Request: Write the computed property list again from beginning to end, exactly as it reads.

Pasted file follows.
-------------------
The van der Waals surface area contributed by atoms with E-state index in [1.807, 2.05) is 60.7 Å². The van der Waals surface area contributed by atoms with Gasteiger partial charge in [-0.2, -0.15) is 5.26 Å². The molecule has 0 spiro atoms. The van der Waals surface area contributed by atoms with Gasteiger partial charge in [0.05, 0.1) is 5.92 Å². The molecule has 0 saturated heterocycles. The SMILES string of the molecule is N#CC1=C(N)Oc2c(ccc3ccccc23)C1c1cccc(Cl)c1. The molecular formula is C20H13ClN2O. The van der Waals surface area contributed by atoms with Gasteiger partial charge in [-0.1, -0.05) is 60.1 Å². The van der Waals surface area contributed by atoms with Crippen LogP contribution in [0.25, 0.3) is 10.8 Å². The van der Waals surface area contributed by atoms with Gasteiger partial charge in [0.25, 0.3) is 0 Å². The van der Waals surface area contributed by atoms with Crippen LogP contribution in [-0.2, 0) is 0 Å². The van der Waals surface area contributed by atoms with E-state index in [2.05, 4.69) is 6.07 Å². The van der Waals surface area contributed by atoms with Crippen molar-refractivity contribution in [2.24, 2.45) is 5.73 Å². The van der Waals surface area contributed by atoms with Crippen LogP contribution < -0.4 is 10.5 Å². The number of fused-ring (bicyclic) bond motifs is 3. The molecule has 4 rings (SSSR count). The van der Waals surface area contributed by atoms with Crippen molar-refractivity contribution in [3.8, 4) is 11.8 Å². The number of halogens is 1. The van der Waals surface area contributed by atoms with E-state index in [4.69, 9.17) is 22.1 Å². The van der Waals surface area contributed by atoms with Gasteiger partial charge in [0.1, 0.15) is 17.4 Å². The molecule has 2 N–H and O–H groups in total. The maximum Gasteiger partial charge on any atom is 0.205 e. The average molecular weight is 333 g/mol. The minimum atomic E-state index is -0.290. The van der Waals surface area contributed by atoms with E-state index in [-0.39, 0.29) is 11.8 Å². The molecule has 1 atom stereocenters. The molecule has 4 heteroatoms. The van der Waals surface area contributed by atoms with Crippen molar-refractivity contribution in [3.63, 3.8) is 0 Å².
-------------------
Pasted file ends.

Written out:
The van der Waals surface area contributed by atoms with E-state index in [1.807, 2.05) is 60.7 Å². The van der Waals surface area contributed by atoms with Gasteiger partial charge in [-0.2, -0.15) is 5.26 Å². The molecule has 0 spiro atoms. The van der Waals surface area contributed by atoms with Gasteiger partial charge in [0.05, 0.1) is 5.92 Å². The molecule has 0 saturated heterocycles. The SMILES string of the molecule is N#CC1=C(N)Oc2c(ccc3ccccc23)C1c1cccc(Cl)c1. The molecular formula is C20H13ClN2O. The van der Waals surface area contributed by atoms with Gasteiger partial charge in [-0.1, -0.05) is 60.1 Å². The van der Waals surface area contributed by atoms with Crippen LogP contribution in [0.25, 0.3) is 10.8 Å². The van der Waals surface area contributed by atoms with Gasteiger partial charge in [0.25, 0.3) is 0 Å². The van der Waals surface area contributed by atoms with Crippen LogP contribution in [-0.2, 0) is 0 Å². The van der Waals surface area contributed by atoms with E-state index in [2.05, 4.69) is 6.07 Å². The van der Waals surface area contributed by atoms with Crippen molar-refractivity contribution in [2.24, 2.45) is 5.73 Å². The van der Waals surface area contributed by atoms with Crippen LogP contribution < -0.4 is 10.5 Å². The number of fused-ring (bicyclic) bond motifs is 3. The molecule has 4 rings (SSSR count). The van der Waals surface area contributed by atoms with Crippen molar-refractivity contribution in [3.8, 4) is 11.8 Å². The number of halogens is 1. The van der Waals surface area contributed by atoms with E-state index in [4.69, 9.17) is 22.1 Å². The van der Waals surface area contributed by atoms with Gasteiger partial charge in [0.1, 0.15) is 17.4 Å². The molecule has 2 N–H and O–H groups in total. The maximum Gasteiger partial charge on any atom is 0.205 e. The average molecular weight is 333 g/mol. The minimum atomic E-state index is -0.290. The van der Waals surface area contributed by atoms with E-state index in [-0.39, 0.29) is 11.8 Å². The molecule has 1 atom stereocenters. The molecule has 4 heteroatoms. The van der Waals surface area contributed by atoms with Crippen molar-refractivity contribution in [3.63, 3.8) is 0 Å².